On the road…again!!!
Essays, Stories, Adventures, Dreams
Chronicles of a Footloose Forester
By Dick Pellek
Ricks, Face-Cords, and Yards of Topsoil
Folks who are landscaping their homes may feel a need to order a truckload of topsoil to level the land or to improve the fertility of the surface soil. So, they telephone in an order of topsoil from the local nursery or supplier and await the delivery which is deferentially dumped at the place where they designate. Or in the driveway, for lack of a better location that is convenient for the hauler. The price the landowner pays is usually based on the volume requested. Except that the terminology used in the transaction is for so many yards of soil (in the United States). Of course, the transaction unit in the purchase, a yard of topsoil, for example, is an oxymoronic use of a volume measure sold as a linear measure. Discussing how much topsoil is needed is literally a consideration of how much volume is required, whereas the pricing is based on how many yards of topsoil will be sold. Does it really matter that a volume measure is generally discussed as a linear measure? It should matter because all the stakeholders in the transactions have pricing structures to deal with.
Honest brokers and those with large bins that measure 3 feet long, 3 feet wide, and are 3 feet deep (and multiples thereof) can be said to offer a full yard of topsoil. An outdoor storage bin that is 3’ X 2’ X 3’ does not have the capacity to accept a full “yard” of topsoil. Although a pick-up truck with typical bed dimensions of 4’ X 8’ and loaded to a height of only a foot is more than a full “yard”, hardly anybody checks the volume. Honesty should be paramount, but often it is not. It would be easy enough to say that the load contains 32 cubic feet of topsoil, but loaders, haulers, and landscapers typically refer to yards of topsoil and may forgo discussing details. The inaccuracies arise when the order is for more than a yard and the owner of the truck is concerned about a weight limit. The Footloose Forester is merely speculating here.
The Chronicles of a Footloose Forester have long been either Essays, Stories, Adventures, Dreams; or some combination of them. This one may be mostly essay, but there are stories that also go into the mix. One has to do with a conversation or two about the units of measurement of firewood. The pricing structure of firewood had, until recent decades, been based on cords of stacked wood.
A cord stacked on the ground (often near the place it was cut) measures 4 feet wide, 8 feet long, and 4 feet high. In his youth when he did some of the felling, cutting into bolts, and stacking them into cords, the Footloose Forester was aware that our selling price of $60 a cord was low, as compared to fair market value. We forestry students did not pretend to be selling seasoned hardwood, but the low price attracted enough potential buyers in the area to make the woodlot cleaning and harvesting operations a logical management objective. The woodlot was part of the College of Agriculture campus at Rutgers and we had the blessings of the Forestry Department to conduct the thinning and sales of firewood.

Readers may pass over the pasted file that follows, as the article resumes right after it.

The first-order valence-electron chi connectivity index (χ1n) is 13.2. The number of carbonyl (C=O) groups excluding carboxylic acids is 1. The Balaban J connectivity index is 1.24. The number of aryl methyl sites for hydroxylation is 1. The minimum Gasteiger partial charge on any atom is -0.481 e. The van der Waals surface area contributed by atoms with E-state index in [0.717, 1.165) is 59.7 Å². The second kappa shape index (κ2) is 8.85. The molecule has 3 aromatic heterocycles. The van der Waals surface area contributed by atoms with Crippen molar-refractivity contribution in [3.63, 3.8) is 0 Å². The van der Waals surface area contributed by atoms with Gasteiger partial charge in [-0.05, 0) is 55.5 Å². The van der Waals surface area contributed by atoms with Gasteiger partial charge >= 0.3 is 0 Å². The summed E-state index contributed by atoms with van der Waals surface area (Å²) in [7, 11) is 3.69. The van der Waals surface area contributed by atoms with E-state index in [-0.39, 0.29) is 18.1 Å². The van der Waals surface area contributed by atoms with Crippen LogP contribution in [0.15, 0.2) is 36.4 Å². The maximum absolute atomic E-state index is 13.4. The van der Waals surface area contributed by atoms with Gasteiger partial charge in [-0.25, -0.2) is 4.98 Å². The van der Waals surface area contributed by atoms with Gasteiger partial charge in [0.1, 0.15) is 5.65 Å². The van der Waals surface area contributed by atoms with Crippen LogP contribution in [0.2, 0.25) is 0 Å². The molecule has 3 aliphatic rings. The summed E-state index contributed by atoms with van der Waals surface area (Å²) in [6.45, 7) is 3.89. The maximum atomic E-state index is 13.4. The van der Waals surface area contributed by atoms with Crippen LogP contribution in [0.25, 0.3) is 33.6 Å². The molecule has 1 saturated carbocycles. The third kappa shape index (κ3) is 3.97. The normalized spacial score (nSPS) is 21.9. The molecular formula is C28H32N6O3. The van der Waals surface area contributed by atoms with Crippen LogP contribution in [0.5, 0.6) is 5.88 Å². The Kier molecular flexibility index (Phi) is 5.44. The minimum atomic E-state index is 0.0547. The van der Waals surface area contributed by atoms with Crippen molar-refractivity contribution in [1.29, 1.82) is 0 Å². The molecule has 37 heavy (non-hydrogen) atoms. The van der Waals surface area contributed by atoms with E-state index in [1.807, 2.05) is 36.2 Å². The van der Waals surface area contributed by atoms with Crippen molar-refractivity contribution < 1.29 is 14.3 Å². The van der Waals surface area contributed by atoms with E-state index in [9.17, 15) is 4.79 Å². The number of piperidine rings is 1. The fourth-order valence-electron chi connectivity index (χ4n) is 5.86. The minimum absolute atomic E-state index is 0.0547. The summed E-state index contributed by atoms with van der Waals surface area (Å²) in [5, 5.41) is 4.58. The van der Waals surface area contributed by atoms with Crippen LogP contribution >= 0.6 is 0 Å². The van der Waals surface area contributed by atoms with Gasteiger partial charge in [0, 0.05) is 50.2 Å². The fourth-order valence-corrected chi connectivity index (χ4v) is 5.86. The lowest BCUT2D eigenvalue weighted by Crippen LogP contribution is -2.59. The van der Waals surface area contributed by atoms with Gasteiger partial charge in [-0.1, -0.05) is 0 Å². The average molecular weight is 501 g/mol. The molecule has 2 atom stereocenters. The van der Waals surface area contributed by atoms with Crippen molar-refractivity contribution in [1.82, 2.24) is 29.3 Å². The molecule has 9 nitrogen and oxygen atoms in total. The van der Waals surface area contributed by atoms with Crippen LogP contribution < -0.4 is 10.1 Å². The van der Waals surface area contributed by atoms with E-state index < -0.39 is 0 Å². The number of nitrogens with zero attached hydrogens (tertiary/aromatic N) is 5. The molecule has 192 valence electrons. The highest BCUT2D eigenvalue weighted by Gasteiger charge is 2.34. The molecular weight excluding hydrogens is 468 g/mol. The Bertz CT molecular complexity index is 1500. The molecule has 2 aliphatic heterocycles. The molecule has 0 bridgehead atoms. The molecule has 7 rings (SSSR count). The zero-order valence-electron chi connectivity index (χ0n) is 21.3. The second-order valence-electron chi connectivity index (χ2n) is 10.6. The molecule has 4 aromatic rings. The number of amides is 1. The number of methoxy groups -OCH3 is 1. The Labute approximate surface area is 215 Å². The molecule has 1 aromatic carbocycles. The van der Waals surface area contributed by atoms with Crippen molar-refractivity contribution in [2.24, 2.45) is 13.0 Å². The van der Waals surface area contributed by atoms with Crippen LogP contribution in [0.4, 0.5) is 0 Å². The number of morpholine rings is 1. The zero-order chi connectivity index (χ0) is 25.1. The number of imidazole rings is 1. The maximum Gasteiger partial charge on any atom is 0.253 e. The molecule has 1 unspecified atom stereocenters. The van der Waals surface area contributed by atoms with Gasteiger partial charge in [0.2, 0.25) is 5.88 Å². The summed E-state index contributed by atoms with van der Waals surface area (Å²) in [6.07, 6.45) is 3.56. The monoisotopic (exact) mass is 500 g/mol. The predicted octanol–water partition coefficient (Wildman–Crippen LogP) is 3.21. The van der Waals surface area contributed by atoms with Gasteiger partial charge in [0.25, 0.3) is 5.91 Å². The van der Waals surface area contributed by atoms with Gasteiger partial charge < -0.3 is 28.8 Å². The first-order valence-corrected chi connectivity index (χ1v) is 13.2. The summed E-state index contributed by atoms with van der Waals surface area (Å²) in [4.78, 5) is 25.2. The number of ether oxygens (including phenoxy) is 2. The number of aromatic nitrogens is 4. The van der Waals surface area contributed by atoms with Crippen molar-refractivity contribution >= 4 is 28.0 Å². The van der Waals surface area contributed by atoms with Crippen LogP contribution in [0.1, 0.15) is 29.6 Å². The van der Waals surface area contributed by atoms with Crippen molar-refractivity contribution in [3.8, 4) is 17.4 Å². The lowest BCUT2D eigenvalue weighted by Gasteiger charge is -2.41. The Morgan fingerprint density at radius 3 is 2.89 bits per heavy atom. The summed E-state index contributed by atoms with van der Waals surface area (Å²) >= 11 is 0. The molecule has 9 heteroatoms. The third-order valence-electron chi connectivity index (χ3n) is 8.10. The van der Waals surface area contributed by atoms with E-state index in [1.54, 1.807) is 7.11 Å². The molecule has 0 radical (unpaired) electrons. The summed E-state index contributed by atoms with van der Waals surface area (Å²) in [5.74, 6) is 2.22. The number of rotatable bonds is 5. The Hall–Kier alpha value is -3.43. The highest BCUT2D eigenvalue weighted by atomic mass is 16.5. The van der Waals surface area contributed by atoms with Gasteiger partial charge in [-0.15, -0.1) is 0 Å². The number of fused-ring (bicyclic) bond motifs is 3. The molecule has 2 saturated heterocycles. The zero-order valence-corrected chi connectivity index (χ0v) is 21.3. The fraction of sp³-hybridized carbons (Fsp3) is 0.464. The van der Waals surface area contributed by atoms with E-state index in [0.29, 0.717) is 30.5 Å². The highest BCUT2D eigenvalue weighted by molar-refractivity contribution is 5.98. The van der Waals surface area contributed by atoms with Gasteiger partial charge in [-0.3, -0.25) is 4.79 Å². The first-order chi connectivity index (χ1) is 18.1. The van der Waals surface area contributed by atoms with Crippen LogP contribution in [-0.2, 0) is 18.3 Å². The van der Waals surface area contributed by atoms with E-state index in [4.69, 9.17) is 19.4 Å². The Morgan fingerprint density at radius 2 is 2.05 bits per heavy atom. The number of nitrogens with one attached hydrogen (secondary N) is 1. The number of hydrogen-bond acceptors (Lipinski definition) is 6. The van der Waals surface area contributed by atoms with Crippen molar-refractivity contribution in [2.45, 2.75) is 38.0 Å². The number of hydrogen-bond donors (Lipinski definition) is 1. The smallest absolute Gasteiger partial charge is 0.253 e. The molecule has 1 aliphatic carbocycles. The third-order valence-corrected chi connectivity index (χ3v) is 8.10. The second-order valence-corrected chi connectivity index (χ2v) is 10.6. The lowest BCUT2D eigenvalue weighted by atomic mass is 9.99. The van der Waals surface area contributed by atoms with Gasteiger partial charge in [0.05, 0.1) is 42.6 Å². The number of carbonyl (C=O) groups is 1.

The dimensions in a cord added up to 128 cubic feet of wood, the volume of a standard cord. That much firewood is not too common outside of rural states where wood is still burned for heating homes. The stories that evolve have to do with legitimate dimensions and the pricing structure associated with firewood. On more than one occasion, when Footloose Forester asked about the cost of a cord of firewood, the answers were always about something other than a standard cord. Most dealers priced their wares as “face cords” which may or may not appear in textbooks of forestry terminology. What they were selling was 1/3 of a cord, or one face of three ranks or ricks of stacked logs.
More than one prominent photo found on the Internet depicts a face cord as being ½ cord. Prices and concepts change over time, but in his memory, the Footloose Forester recalls a face cord selling for $60 at one point in time and $120, in later years. Needless to say, nobody bothered to call a face cord a rick. And nobody was going to count the number of logs in a rick or a face cord. These days, of course, one can buy bundles of firewood at Home Depot or Lowe’s for prices that range from $2.50 to $5.00 a bundle. Don’t ask how many bundles it would take to make up a face cord, or a standard cord.
The decision to use the title of this chronicle Ricks, Face Cords, and Yards of Topsoil, but starting with the more familiar scenario of topsoil use was intended to pose in the reader a puzzling interest in the subject matter, yet to hold enough curiosity about the other, less familiar topics. To be sure, there are other areas in the daily lives of buyers and sellers of commodities that bring hesitant questioning about product dimensions and their true valuation.